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Great Marlborough Street

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Liberty store on Great Marlborough Street

Great Marlborough Street is a thoroughfare in Soho, Central London. It runs east of Regent Street past Carnaby Street towards Noel Street.

Originally part of the Millfield estate south of Tyburn Road (now Oxford Street), the street was named after John Churchill, 1st Duke of Marlborough and was laid out around 1704. It was a fashionable address in the 18th century, but its character changed to commercial and retail use by the end of the 19th. Most of the street's original buildings have since been demolished. Great Marlborough Street has had an association with the law since the late-18th century; Marlborough Street Magistrates Court subsequently became one of the most important magistrates courts in London. The department store Liberty is on the corner of Great Marlborough Street with Regent Street and sports a Mock Tudor facade.

Geography[edit]

The road is about 0.2 miles (0.32 km) long. At its western end it joins Regent Street and runs east, crossing Kingly Street, Argyll Street, Carnaby Street, and Poland Street. At its eastern end, it becomes Noel Street.[1]

The nearest tube station is Oxford Circus to the northwest.[1] No buses run along Great Marlborough Street but there are numerous services on Regent Street.[2]

History[edit]

16th – 18th century[edit]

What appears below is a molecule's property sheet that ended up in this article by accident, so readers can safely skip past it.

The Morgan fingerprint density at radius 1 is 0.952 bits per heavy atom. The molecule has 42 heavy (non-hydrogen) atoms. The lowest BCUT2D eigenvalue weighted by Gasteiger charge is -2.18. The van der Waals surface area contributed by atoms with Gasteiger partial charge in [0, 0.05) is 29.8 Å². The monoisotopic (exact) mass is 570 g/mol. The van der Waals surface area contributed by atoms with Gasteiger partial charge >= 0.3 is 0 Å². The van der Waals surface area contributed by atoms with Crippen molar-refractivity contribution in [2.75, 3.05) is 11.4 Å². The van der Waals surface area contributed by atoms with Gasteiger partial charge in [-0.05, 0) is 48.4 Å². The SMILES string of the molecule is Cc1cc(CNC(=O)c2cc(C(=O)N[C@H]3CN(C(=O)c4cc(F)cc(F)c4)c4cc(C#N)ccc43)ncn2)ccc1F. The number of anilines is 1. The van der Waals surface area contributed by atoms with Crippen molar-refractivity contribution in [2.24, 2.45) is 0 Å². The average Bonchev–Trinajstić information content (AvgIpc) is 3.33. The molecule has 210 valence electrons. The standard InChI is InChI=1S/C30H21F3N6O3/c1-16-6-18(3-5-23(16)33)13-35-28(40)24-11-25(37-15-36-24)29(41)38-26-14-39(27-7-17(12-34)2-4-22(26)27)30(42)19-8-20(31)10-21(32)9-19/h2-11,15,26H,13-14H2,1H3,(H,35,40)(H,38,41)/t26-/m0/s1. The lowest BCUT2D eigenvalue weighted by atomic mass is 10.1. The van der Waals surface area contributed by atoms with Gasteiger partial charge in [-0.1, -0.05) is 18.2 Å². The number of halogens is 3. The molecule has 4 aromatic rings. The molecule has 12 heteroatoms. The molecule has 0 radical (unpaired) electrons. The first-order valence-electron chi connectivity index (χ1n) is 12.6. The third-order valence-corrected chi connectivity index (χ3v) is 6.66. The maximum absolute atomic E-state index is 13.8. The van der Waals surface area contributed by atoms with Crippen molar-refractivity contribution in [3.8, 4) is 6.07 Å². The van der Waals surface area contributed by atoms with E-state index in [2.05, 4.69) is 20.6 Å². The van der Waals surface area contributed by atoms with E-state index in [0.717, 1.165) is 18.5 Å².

The Coach and Horses pub has been on Great Marlborough Street since the mid-18th century.

In the 16th century, what is now Great Marlborough Street was land belonging to the Mercer's Company. It was surrendered to Henry VIII in 1536. The land was subsequently owned by local brewer Thomas Wilson. His son, Richard, inherited this in 1622 who sold it to William Maddox, who called the estate Millfield. In 1670, Maddox's son, Benjamin, let the land to James Kendrick for 72 years, who in turn sub-let what is now Great Marlborough Street to John Steele. The land remained undeveloped, with building focusing on Tyburn Road (now Oxford Street) to the north.[3]

The street began to be developed in the early 18th century, when Steele let five acres of land to Joseph Collens for property development.[3] It was named after John Churchill, 1st Duke of Marlborough, commander of the English Army who won the Battle of Blenheim in 1704, shortly before construction started.[4] Initially the street was a fashionable address; in 1714, John Macky said it "surpasses anything that is called a street" and praised its architecture.[4] A 1734 report agreed it was popular but added "the buildings on each side being trifling and inconsiderable, and the vista ended neither way with any thing great or extraordinary".[3]